The Roger Angell piece captures the satisfying acceptance of a 93 year-old’s necessarily restricted life: “The surprise, for me, is that the accruing weight of these departures [“a bulging directory of dead husbands or wives, children, parents, lovers, brothers and sisters, dentists and shrinks, office sidekicks, summer neighbors, classmates, and bosses”] doesn’t bury us, and that even the pain of an almost unbearable loss gives way quite quickly to something more distant but still stubbornly gleaming.”
Adam Gopnik’s piece, by contrast, is one of intellectual restlessness, true to the imperatives his generation. (Gopnik is 57.) “If atheists underestimate the fudginess of faith, believers underestimate the soupiness of doubt.” In chronicling the rise of New Atheism, Gopnik cites the rise of evolutionary biology as the dominant science narrative of the last 20 years, replacing physics, which in its cosmic language could “persist without actively insulting the language of faith.” Evolutionary biology, by contrast, “makes specific claims about people, and encounters much coarser religious objections.”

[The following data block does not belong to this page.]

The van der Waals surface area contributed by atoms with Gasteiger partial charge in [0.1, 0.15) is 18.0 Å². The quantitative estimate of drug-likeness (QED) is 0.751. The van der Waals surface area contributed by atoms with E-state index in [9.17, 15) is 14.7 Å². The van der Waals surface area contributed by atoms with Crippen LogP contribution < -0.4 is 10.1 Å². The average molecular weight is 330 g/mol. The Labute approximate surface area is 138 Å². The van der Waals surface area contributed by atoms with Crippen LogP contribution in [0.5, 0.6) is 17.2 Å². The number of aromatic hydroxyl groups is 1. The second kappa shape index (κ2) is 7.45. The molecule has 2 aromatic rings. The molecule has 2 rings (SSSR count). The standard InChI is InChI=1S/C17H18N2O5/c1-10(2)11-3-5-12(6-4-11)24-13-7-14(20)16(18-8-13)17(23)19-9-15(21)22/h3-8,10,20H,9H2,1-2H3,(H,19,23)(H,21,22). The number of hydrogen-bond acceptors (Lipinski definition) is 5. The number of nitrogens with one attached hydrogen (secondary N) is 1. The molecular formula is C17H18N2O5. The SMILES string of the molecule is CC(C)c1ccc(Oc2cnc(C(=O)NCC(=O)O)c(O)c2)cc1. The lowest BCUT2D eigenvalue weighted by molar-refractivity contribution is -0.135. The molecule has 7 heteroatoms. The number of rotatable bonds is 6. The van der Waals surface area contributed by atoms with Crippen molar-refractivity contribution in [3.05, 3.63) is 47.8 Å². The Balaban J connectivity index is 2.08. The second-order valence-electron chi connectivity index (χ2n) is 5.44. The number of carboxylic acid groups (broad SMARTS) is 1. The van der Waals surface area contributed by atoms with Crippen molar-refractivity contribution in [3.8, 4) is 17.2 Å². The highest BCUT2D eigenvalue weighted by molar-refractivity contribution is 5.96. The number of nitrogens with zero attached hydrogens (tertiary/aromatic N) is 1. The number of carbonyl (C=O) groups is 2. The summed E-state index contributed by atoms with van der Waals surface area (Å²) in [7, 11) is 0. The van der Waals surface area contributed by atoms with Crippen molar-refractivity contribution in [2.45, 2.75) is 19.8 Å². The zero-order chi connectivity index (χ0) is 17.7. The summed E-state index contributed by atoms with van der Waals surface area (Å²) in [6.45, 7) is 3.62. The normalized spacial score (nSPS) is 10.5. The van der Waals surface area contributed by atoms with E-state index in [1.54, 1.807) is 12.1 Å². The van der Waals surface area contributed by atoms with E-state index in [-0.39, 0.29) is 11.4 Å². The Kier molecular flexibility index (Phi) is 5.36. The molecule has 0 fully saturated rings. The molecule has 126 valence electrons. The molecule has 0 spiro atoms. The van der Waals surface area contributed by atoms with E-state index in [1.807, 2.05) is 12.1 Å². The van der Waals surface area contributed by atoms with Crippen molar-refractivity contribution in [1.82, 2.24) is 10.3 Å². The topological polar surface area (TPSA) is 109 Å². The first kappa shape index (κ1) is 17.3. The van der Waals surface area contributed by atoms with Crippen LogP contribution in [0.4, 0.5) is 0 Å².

Gopnik quotes John Updike, who, despite writing a lot of the kind of New Yorker fiction that I never liked, became quite the sage in his last years: “The power of materialist science to explain everything – from the behavior of the galaxies to that of molecules, atoms, and their sub-microscopic elements – seems to be inarguable and the principal glory of the human mind. On the other hand, the reality of subjective sensations, desires, and – may we even say – illusions composes the basic substance of our existence, and religion alone, in its many forms, attempts to address, organize, and placate these.”
My reading of Updike is that he is equivocal on the question of whether religion is a faith system or a set of beliefs. I, for one, believe that religious feeling is not contingent on a set of beliefs. For me, appreciation of the miracle of emergent, self-organizing systems is quite rich enough to sustain religious feeling. (See the contributions of one of my guy heros, Buzz Holling, introduced in this blog post.)